By Jose Salamanca and Gideon Said
This year, the Makerspace lab has been utilized more than ever! Here, kids are allowed to work on any projects they want. In this room, there is a wide selection of materials from flight simulators to VR. You can 3-D print anything you need for whatever project you are pursuing. In this lab at the Science Academy, students are working on very unique and interesting projects. Many of them are direct solutions to modern world problems and other problems of all varieties. One project is a hexapod robot. A hexapod is a six-legged robot. The great thing about it is that you can code whatever movement styles you want! It can walk in a wave or shuffles and many other motions. Also, buying a ready-made hexapod would cost up to $2,000, while building it costs $200!
Another project is a VR Driving Simulator which stimulates the effects of drunk driving. It contains features that can change your reaction speed based on your blood toxicity. Also, it blurs the screen to make your vision worse based on the amount of alcohol coursing through you virtually.
Another project is a prosthetic arm that will be controlled with electrical impulses originating from your brain. This will allow the controlling of prosthetic limbs in injured people.
Regenerating concrete is another project trying to be completed. It could prevent against earthquakes and acid rain. The concrete would automatically regenerate itself from any cracks and/or fractures.
Another VR project is a surgery simulator that will be programmed with many different surgeries for medical students to practice on. This will contain many different operations widely used throughout the world on people. You will be able to practice and learn the correct methods when performing surgeries in real-life.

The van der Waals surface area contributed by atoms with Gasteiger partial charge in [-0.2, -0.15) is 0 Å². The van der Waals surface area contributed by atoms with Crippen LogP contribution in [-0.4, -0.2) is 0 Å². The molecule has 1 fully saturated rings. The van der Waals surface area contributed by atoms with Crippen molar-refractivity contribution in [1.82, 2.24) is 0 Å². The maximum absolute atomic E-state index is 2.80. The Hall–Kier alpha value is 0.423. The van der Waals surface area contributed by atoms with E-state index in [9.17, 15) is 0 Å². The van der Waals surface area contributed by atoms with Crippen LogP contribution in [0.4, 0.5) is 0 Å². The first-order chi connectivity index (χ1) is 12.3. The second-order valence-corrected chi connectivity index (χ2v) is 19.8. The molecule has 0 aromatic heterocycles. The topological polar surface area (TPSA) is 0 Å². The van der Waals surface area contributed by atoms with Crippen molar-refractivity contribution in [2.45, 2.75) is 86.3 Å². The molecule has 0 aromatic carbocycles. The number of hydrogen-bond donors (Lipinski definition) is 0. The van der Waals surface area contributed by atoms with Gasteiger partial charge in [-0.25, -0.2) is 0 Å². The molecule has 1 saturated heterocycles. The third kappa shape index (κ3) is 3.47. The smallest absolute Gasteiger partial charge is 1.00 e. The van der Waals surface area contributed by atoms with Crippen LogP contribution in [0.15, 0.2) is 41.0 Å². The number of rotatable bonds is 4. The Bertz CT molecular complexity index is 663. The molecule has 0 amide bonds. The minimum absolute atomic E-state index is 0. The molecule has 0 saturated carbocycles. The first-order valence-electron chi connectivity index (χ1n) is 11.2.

Another group will be designing an entire, interactive VR model of the school. You will be able to explore classrooms and hallways. All of these projects utilize the many capabilities of the Makerspace room. More details of these projects will be provided throughout the year as they develop and are built here in the Makerspace room.
Recently in Makerspace, there was a challenge where we had to create the tallest tower we could, using only one meter of string, twenty spaghetti sticks, and one meter of tape. This challenge tests your social capabilities and engineering skills under the pressure of time and limited, low-quality materials. On top of that, it has to hold a marshmallow on top so you have to hope that your marshmallow will not collapse AND be held higher than several other groups. Additionally, the tower has to be free-standing and can not be held for support. A short 18 minutes is all that is provided to the three/four-person group. The marshmallow challenge is mainly based on your skills in working together and breaking things down into simpler parts. This challenge requires clear communication and the ability to quickly start building instead of wasting precious time planning a design. Studies have shown how different types of people have different skill levels in doing this. Surprisingly, kindergartners have one of the highest scores because of how they put the marshmallow up first. Then they slowly add on, but the marshmallow is always on top. Many grades participated in this challenge. Our top record here in the Science Academy was an eighth-grade group at 27 inches tall!
Graph (top) Photo of Marshmallow Towers (bottom)